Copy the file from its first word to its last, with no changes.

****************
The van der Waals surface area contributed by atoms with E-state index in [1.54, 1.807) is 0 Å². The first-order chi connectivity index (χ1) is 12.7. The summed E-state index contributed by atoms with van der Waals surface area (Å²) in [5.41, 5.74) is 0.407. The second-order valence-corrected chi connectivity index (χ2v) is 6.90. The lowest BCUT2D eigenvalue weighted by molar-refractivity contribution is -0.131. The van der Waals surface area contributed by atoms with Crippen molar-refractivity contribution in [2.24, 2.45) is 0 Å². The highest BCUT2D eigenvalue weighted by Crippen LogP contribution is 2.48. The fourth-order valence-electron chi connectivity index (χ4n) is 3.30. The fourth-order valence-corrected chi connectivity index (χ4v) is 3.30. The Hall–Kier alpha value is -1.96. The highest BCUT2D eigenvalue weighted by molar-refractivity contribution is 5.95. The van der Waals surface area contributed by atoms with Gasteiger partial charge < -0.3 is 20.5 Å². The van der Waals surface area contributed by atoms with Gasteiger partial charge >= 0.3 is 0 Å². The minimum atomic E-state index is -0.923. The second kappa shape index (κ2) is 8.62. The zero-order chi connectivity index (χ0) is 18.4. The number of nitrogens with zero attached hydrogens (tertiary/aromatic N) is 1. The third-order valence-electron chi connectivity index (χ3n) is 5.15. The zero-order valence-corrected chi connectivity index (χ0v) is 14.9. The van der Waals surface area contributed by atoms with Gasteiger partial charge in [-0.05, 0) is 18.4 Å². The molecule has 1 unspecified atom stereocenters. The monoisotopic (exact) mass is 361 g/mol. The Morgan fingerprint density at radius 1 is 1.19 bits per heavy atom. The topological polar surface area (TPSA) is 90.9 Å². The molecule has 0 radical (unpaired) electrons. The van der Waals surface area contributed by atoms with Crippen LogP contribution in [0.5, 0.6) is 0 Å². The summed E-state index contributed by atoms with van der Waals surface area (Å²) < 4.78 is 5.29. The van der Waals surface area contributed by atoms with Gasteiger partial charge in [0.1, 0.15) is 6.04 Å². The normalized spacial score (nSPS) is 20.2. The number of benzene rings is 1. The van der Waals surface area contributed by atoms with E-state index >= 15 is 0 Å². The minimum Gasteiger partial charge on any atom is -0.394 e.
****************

The van der Waals surface area contributed by atoms with E-state index in [1.54, 1.807) is 0 Å². The first-order chi connectivity index (χ1) is 12.7. The summed E-state index contributed by atoms with van der Waals surface area (Å²) in [5.41, 5.74) is 0.407. The second-order valence-corrected chi connectivity index (χ2v) is 6.90. The lowest BCUT2D eigenvalue weighted by molar-refractivity contribution is -0.131. The van der Waals surface area contributed by atoms with Crippen molar-refractivity contribution in [2.24, 2.45) is 0 Å². The highest BCUT2D eigenvalue weighted by Crippen LogP contribution is 2.48. The fourth-order valence-electron chi connectivity index (χ4n) is 3.30. The fourth-order valence-corrected chi connectivity index (χ4v) is 3.30. The Hall–Kier alpha value is -1.96. The highest BCUT2D eigenvalue weighted by molar-refractivity contribution is 5.95. The van der Waals surface area contributed by atoms with Gasteiger partial charge < -0.3 is 20.5 Å². The van der Waals surface area contributed by atoms with Gasteiger partial charge >= 0.3 is 0 Å². The minimum atomic E-state index is -0.923. The second kappa shape index (κ2) is 8.62. The zero-order chi connectivity index (χ0) is 18.4. The number of nitrogens with zero attached hydrogens (tertiary/aromatic N) is 1. The third-order valence-electron chi connectivity index (χ3n) is 5.15. The zero-order valence-corrected chi connectivity index (χ0v) is 14.9. The van der Waals surface area contributed by atoms with Gasteiger partial charge in [-0.05, 0) is 18.4 Å². The molecule has 1 unspecified atom stereocenters. The monoisotopic (exact) mass is 361 g/mol. The Morgan fingerprint density at radius 1 is 1.19 bits per heavy atom. The topological polar surface area (TPSA) is 90.9 Å². The molecule has 0 radical (unpaired) electrons. The van der Waals surface area contributed by atoms with Crippen LogP contribution in [0.5, 0.6) is 0 Å². The summed E-state index contributed by atoms with van der Waals surface area (Å²) < 4.78 is 5.29. The van der Waals surface area contributed by atoms with Gasteiger partial charge in [0.1, 0.15) is 6.04 Å². The normalized spacial score (nSPS) is 20.2. The number of benzene rings is 1. The van der Waals surface area contributed by atoms with E-state index >= 15 is 0 Å². The minimum Gasteiger partial charge on any atom is -0.394 e.